Stephen Harper was prime minister for nearly 10 years. He deliberately avoided discussing climate change because he believed acting to reduce greenhouse gas emissions was “crazy economics” and would “destroy the economy,” claims that have been disproved by Germany, Denmark, Sweden and other countries that have taken the threat of climate change seriously. Harper elevated the economy above the very atmosphere that keeps us alive.
In dealing with environmental issues, I often hear that we must choose between the economy and the environment. This is insane. The environment – air, water, soil, other species – keeps us alive and healthy. The economy is a human construct. It can and must be changed to conform to the realities of nature.

Today we are bombarded with the demand for economic growth, which has become the very definition of progress. But growth by itself is just a description of a system’s state. The idea that we must maintain constant growth prevents us from asking fundamentally important questions: What is an economy? What is its purpose? Are there no limits? How much is enough? Are we happier or healthier with all this stuff?

We live within a fixed and finite biosphere. Nothing within it can grow forever. Steady, endless growth is the creed of cancer and will have the same result: death. Ecological economists suggest that the current global economy is growing by using up our biological capital. It can’t be sustained. It’s time we listened.

So what is the solution?

In the 1970s and ’80s, environmentalists celebrated after stopping dams, supertanker traffic along coasts and drilling in critical areas, only to find they had to fight the same battles again 30 or 40 years later. In other words, what seemed like victories have turned out to be pyrrhic because we failed to shift the way people see the world.

In the late 1970s, I interviewed an Indigenous person who fought logging in his territory despite his tribe’s poverty and desperation for jobs. I asked what difference it would make to him if the destructive logging continued until the trees were all gone. He answered, “Then we’ll be like everybody else, I guess.” He meant that he didn’t end at his skin or fingertips. Trees, fish, air, water and everything around him made him and his people special. Without those surroundings, his people become “like everybody else.”

As I reflected on this, I realized that Indigenous culture represents the accumulated knowledge of thousands of years of triumphs and mistakes, successes and failures. Those cultures have a record of living in balance with their surroundings for millennia. Extinction of Indigenous cultures and languages is a tragic loss of priceless knowledge that science can never replace or duplicate.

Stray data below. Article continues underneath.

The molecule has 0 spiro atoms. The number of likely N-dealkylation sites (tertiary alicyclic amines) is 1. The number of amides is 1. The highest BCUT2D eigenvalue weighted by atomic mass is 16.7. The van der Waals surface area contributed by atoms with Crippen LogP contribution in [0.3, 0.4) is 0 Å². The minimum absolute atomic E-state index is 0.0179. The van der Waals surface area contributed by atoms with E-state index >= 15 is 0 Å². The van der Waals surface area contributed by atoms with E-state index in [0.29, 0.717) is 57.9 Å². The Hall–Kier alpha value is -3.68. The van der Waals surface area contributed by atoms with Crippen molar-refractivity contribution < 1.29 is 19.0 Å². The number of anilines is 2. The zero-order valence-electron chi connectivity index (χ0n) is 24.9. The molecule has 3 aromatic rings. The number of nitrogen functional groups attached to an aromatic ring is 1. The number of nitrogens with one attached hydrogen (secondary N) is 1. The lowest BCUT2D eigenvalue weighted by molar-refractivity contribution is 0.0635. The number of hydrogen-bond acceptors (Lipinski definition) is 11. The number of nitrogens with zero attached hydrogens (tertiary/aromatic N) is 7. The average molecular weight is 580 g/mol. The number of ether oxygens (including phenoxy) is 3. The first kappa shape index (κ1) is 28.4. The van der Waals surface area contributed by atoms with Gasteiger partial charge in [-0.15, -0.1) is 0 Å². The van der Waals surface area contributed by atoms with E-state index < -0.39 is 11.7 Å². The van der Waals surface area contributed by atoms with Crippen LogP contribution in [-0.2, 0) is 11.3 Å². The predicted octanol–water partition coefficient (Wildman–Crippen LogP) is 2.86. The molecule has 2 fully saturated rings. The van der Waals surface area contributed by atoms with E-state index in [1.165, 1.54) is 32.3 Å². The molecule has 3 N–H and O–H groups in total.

I began a personal journey of discovery among Indigenous peoples in many parts of the world. Everywhere it’s the same. They refer to Earth as their mother and speak of being created from her body through air, water, soil, food and energy from the sun. These essential elements are created, cleansed and replenished by the web of living things.

That is the fundamental foundation on which all societies, governments and corporations are built, and protecting these sacred elements that give life to all species – earth, air, fire, water, biodiversity – should be everyone’s responsibility.

I am now an elder in the “death zone,” nearing the end of life. This is not morbid, but rather a realistic statement. This is the most important stage of my life. I am free from the constraints of seeking a job, raise or promotion. I am no longer driven by a need for more money, fame or power. I can speak the truth from my heart. If that offends, it’s not my problem. I have lived an entire life. I’ve suffered failures, made mistakes and celebrated successes. I’ve learned a lot, and now I can sift through those hard-won life lessons for important nuggets worth passing on, like what really matters most, what has been the greatest pleasure, what gives us pride and what we hope for our grandchildren.

My bet is these lessons won’t be about consumption, materialism or dominance over our natural world. My bet is they will be about coming together, to live interdependently with one another and with nature. About choosing sustainability over short-sightedness and truth over false narratives. About choosing love and respect over fear and hate.

A version of this article appeared in the December 2017/January 2018 issue with the headline,”Reflections of an Eco-Warrior,” p. 78-79.